Chemistry Games in the Classroom: A Pilot Study
Journal of Research in Science, Mathematics and Technology Education, Volume 1, Issue 2, May 2018, pp. 113-142
OPEN ACCESS VIEWS: 786 DOWNLOADS: 912 Publication date: 15 May 2018
OPEN ACCESS VIEWS: 786 DOWNLOADS: 912 Publication date: 15 May 2018
In this study a game-based learning approach was introduced among students and teachers. Several chemistry games and a survey method were used as a tool to obtain insight into students’ knowledge about ionic bonding, to learn about the students’ and teachers’ perceptions related to this teaching method and to get insights into the misunderstanding and misconceptions that students might have. Students were tested on the ionic bonding test and both students and teachers anonymously filled in a questionnaire to express their perceptions about the game-based learning approach. Students achievements on the test were satisfactory; the mean score was 11.31 out of 15 (or 75.33 %). Most comments regarding the lesson itself were positive, stating that the lesson was well planned, interesting and very helpful. The usage of games in chemistry classroom was proven to be an excellent way to motivate students, to provide active engagement and discussion among students and to develop skills to solve problems.
Ionic bonding, Game-Based Learning, Chemistry Teaching, Interactive Learning Environment, Cooperative Learning, Educational Games.
Stojanovska, M., & Velevska, B. (2018). Chemistry Games in the Classroom: A Pilot Study. Journal of Research in Science, Mathematics and Technology Education, 1(2), 113-142. https://doi.org/10.31756/jrsmte.121
- Admiraal, W., Huizenga, J., Akkerman, S., & Dama, G. (2011). The concept of flow in collaborative game-based learning. Computers in Human Behaviour, 27(3), 1185−1194. doi: 10.1016/j.chb.2010.12.013
- Angelin, M., & Ramström, O. (2010). Where's Ester? A game that seeks the structures hiding behind the trivial names. Journal of Chemical Education, 87(4), 406−407. doi: 10.1021/ed800129r
- Antunes, M., Pacheco, M. A. R., & Giovanela, M. (2012). Design and implementation of an educational game for teaching chemistry in higher education. Journal of Chemical Education, 89(4), 517−521. doi: 10.1021/ed2003077
- Barzilai, S., & Blau, I. (2014). Scaffolding game-based learning: Impact on learning achievements, perceived learning, and game experiences. Computers & Education, 70(1), 65−79. doi: 10.1016/j.compedu.2013.08.003
- Betts, B. (2015). Game-based learning. In R. Hubbard (Ed.), The Really Useful eLearning Instruction Manual: Your toolkit for putting eLearning into practice (pp. 175−194). John Wiley & Sons Ltd. doi:10.1002/9781118375860v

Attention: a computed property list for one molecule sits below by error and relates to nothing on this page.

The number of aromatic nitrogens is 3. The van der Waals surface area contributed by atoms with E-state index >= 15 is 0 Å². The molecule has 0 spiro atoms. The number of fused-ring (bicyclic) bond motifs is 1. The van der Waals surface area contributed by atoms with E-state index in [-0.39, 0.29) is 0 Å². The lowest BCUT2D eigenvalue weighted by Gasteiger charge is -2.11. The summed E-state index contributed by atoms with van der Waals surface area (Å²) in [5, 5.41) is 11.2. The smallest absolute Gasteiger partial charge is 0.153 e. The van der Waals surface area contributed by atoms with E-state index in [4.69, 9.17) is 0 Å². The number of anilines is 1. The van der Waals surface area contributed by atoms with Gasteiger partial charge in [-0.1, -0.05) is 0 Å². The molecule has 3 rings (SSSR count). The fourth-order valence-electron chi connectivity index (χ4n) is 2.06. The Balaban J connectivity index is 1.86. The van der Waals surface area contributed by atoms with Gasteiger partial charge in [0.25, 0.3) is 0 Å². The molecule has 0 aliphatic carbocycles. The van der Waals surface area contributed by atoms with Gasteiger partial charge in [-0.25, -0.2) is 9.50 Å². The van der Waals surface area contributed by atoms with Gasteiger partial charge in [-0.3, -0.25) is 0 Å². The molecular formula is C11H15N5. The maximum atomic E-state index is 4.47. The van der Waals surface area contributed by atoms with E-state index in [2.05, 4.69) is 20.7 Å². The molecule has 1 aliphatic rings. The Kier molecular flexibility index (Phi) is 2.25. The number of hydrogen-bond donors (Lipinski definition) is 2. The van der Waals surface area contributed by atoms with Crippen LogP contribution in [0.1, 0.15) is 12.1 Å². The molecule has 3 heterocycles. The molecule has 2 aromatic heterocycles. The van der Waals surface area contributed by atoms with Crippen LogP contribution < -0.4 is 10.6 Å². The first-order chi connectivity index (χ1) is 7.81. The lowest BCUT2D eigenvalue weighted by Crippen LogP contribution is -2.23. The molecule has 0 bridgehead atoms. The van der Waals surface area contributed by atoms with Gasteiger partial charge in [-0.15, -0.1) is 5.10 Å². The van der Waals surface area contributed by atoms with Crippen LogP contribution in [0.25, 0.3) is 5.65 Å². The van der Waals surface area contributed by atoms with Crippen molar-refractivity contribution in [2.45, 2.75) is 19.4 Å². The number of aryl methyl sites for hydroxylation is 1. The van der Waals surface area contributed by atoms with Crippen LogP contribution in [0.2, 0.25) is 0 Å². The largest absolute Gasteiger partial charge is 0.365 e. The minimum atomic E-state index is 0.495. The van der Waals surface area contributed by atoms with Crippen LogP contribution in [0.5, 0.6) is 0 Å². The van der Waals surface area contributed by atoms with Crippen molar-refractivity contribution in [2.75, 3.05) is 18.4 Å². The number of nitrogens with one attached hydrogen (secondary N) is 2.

- Blunt, R. (2007). Does game-based learning work? Results from three recent studies. Retrieved from https://www.reality-xp.com/professional/files/GameBasedLearningStudies.pdf
- Burguillo, J. C. (2010). Using game-theory and competition-based learning to stimulate student motivation and performance. Computers & Education, 55(2), 566−575. doi: 10.1016/ j.compedu.2010.02.018
- Costa, M. J. (2007). Carbohydeck: A card game to teach the stereochemistry of carbohydrates. Journal of Chemical Education, 84(6), 977–978. doi: 10.1021/ed084p977
- Croasmun, J. T., &Ostrom, L. (2011). Using Likert-type scales in the social sciences. Journal of Adult Education, 40(1), 19−22.
- Daubenfeld, T., & Zenker, D. (2015). A Game-based approach to an entire physical chemistry. Journal of Chemical Education, 92(2), 269−277. doi: 10.1021/ed5001697
- de Freitas, S. (2006). Learning in Immersive worlds: A review of game-based learning. Retrieved from http://researchrepository.murdoch.edu.au/id/eprint/35774/1/gamingreport_v3.pdf
- Driver, R., & Oldham, V. (1986). A constructivist approach to curriculum development in science. Studies in Science Education, 13(1), 105−122. doi: 10.1080/03057268608559933
- Franco-Mariscal, A. J., Oliva-Martínez, J. M., & Gil, M. L. A. (2015). Students’ perceptions about the use of educational games as a tool for teaching the periodic table of elements at the high school level. Journal of Chemical Education, 92(2), 278−285. doi: 10.1021/ed4003578
- Friends of Education (2018, March 31−April 1). Fourth Educonference for Teachers and IT Experts, Struga, Republic of Macedonia
- Hamari, J., Shernoff, D. J., Rowe, E., & Coller, B. (2016). Chalenging games help students learn: An empirical study on engagement, flow and immersion in game-based learning. Computers in Human Behavior, 54(1), 170−179. doi: 10.1016/j.chb.2015.07.045
- Hoque, K. E., Alam, G. M., Ariff, M. R. B. M., Mishra, P. K., & Rabby, T. G. (2011). Site-based management: Impact of leader’s roles on institutional improvement. African Journal of Business Management, 5, 3623–3629.
- Howe, M., Krone, B., Reiter, S., & Verby, D. (2005). Chemistry as fun and games. Retrieved from http://nobel.scas.bcit.ca/chemed2005/tradingPost/TUPM_S2_4_15ChemFunGames.pdf
- Huang, W. H., & Soman, D. (2013). A practitioner’s guide to gamification of education. Toronto, ON: Rotman School of Management University of Toronto.